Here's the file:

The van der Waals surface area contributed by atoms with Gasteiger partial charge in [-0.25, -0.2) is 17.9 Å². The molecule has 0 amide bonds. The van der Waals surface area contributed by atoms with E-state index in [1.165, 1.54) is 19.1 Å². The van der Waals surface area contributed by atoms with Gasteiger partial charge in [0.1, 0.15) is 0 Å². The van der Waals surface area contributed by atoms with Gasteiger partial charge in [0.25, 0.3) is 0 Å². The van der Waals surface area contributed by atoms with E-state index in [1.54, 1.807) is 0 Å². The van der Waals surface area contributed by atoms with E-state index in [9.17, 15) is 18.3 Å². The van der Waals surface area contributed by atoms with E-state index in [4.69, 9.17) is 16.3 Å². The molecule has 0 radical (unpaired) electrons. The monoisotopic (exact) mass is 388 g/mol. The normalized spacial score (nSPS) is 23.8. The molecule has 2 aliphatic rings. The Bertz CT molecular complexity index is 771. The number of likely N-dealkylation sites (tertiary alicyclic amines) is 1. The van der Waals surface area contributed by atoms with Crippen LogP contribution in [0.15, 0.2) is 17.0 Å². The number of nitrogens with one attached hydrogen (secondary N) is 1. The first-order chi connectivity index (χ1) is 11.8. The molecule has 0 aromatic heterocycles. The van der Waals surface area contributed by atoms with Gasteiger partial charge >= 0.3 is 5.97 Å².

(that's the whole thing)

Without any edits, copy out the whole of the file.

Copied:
The van der Waals surface area contributed by atoms with Gasteiger partial charge in [-0.25, -0.2) is 17.9 Å². The molecule has 0 amide bonds. The van der Waals surface area contributed by atoms with E-state index in [1.165, 1.54) is 19.1 Å². The van der Waals surface area contributed by atoms with Gasteiger partial charge in [0.1, 0.15) is 0 Å². The van der Waals surface area contributed by atoms with Gasteiger partial charge in [0.25, 0.3) is 0 Å². The van der Waals surface area contributed by atoms with E-state index in [1.54, 1.807) is 0 Å². The van der Waals surface area contributed by atoms with E-state index in [9.17, 15) is 18.3 Å². The van der Waals surface area contributed by atoms with E-state index in [4.69, 9.17) is 16.3 Å². The molecule has 0 radical (unpaired) electrons. The monoisotopic (exact) mass is 388 g/mol. The normalized spacial score (nSPS) is 23.8. The molecule has 2 aliphatic rings. The Bertz CT molecular complexity index is 771. The number of likely N-dealkylation sites (tertiary alicyclic amines) is 1. The van der Waals surface area contributed by atoms with Crippen LogP contribution in [0.15, 0.2) is 17.0 Å². The number of nitrogens with one attached hydrogen (secondary N) is 1. The first-order chi connectivity index (χ1) is 11.8. The molecule has 0 aromatic heterocycles. The van der Waals surface area contributed by atoms with Gasteiger partial charge >= 0.3 is 5.97 Å².